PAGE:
Fenwick has been breaking on a regular basis the all-time CRR mark for men 75-79. Virginia Peninsula Road Racing Hall of Famer Andrew Polansky had the previous record, a 26:51 at age 75 at the 2003 Queens Lake 5K. Fenwick, then 75, broke it for the first time with a 26:39 at the 2008 Vineyards of Williamsburg 5K (the neighborhood where he lives). He smashed that time with a 25:52 at the 2008 Heritage Humane Society 5K Run at Ford’s Colony, re-broke it with a 25:46, at age 76, at the 2009 Vineyards race, then came close again with a 25:52 at the 2009 Governor’s Land 5K. Saturday, now age 77, he placed second for men 65-69 with the new 75-79 record of 25:36.

Those four CRR courses, Queens Lake, Vineyards, Ford’s Colony and Governor’s Lane, are noted for being the fastest in Williamsburg, and First Colony now joins the ranks. The race has only been run twice, first in 1998 (as a Heritage Humane Society event) and last Saturday (as a Housing Partnerships event), but there are three all-time CRR marks there--Rob Hinkle’s course-record and men’s all-time 30-34 age-group CRR mark of 15:20 from 1998, and Polansky’s all-time men’s 70-74 mark of 21:56 from 1998. Other notable marks from that 1998 race included Steven Henn running a 16:28 at age 16 (his father, Ron, was the starter and finish line coordinator this year), and Tom Ray running a 20:18 at age 65.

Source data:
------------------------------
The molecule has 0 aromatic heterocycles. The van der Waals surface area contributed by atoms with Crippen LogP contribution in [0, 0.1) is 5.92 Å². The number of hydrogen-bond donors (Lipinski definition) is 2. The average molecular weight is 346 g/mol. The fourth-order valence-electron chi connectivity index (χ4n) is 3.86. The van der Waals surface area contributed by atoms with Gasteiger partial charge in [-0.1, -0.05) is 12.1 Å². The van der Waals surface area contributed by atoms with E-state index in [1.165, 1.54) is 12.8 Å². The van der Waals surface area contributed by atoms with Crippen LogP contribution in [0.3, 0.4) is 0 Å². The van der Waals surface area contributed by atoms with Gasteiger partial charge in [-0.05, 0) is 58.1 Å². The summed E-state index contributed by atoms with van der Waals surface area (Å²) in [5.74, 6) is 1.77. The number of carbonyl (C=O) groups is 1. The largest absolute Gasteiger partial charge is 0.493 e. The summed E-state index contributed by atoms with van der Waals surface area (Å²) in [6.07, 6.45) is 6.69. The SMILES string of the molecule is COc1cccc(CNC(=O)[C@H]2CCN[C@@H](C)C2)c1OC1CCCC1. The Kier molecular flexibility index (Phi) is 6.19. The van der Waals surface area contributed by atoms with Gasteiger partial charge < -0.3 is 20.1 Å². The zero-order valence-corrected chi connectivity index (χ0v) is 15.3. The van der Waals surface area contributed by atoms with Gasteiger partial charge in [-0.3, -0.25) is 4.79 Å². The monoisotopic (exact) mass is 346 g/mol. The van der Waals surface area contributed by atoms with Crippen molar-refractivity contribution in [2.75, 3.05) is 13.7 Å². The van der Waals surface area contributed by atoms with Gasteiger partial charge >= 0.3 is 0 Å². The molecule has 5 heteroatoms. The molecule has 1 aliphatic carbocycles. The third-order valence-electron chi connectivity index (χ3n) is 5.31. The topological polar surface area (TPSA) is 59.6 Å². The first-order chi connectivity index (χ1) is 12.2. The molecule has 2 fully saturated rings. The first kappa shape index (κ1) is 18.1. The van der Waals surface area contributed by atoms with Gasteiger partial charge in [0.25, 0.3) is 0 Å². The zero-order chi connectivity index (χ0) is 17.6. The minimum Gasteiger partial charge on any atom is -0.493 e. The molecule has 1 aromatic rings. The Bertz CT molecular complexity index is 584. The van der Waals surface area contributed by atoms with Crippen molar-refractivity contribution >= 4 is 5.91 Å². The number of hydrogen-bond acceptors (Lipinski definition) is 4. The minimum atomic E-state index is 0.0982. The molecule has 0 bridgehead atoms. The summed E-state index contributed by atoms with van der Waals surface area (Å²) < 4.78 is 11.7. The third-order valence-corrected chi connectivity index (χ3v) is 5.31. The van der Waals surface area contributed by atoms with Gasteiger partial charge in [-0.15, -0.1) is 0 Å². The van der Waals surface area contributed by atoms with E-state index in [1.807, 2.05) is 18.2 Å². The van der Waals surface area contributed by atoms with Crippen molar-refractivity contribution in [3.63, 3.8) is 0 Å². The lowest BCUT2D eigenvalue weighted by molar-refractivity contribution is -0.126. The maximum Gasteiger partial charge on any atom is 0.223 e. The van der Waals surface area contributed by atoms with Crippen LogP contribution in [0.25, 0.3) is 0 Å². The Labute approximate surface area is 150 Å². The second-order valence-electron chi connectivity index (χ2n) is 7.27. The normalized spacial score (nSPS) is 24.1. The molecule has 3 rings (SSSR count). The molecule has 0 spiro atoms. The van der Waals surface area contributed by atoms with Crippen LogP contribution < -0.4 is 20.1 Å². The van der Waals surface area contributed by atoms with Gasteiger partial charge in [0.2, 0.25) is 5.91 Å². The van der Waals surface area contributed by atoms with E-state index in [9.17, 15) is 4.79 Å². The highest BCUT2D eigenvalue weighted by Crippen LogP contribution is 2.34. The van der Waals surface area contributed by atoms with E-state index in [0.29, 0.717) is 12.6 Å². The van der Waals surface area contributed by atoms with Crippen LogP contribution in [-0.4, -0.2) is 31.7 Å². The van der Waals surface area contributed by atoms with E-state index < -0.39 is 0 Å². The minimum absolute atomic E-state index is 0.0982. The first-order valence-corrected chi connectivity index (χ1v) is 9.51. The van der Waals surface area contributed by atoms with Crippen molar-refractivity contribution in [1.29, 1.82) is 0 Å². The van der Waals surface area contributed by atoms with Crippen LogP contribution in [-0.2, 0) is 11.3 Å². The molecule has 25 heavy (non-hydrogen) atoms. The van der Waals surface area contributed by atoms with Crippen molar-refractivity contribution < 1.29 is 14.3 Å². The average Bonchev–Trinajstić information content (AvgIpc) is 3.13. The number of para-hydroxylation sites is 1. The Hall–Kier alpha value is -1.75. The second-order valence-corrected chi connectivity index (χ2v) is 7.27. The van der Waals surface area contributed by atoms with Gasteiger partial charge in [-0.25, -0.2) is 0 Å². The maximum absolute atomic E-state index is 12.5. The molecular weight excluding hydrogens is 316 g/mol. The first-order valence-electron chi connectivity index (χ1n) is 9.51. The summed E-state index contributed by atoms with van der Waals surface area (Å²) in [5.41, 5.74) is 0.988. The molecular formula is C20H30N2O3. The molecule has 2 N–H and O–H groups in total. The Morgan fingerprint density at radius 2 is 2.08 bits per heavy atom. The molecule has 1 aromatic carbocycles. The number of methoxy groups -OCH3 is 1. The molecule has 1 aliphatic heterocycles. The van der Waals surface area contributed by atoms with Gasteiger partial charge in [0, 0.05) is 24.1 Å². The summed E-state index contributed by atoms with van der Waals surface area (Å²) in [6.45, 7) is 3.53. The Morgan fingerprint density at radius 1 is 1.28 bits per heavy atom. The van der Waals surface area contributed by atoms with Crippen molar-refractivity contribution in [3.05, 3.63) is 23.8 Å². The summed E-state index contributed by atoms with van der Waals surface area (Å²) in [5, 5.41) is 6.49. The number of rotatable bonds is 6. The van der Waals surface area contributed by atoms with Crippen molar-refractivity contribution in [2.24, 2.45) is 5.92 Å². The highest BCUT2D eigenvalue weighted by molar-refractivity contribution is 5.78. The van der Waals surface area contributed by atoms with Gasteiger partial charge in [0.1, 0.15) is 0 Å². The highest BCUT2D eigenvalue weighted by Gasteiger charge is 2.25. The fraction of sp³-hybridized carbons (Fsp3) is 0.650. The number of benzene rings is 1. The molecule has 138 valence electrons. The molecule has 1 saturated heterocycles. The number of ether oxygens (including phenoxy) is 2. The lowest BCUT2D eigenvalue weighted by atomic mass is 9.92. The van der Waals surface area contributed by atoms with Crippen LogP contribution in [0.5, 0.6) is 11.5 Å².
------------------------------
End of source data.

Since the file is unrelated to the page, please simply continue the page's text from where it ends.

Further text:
First Colony race age group records this year included Greg Dawson (men 40-44, 17:56), Chantry (men 55-59, 17:08), Fenwick (men 75-and-over, 25:36), Quarles (women 35-39, 19:03), Delores Jones (women 65-69, 51:49, as a racewalker), and Pat Eden (women 75-and-over, 44:28, also racewalking). Eden’s time is close to her all-time CRR mark for women 75-79 of 43:53 from the 2009 Mental Health 5K.

Ann Hirn, 64, of Portsmouth (25:55) was close to Nancy Patron’s 60-64 record of 25:43. Two women, Robin Corson, 56 (24:45) and Rose Crist, 55 (24:56) had better times than the women’s 50-54 record (25:10). Jim Goggin, 56 (19:37) was one second better than the old 55-59 record of Bob Spencer (19:38), but Chantry got that record first. Two weeks earlier, Chantry broke the all-time CRR mark, and the Virginia state 55-59 record, with his 17:06 at the Queens Lake 5K.

Tuesday, June 1, 2010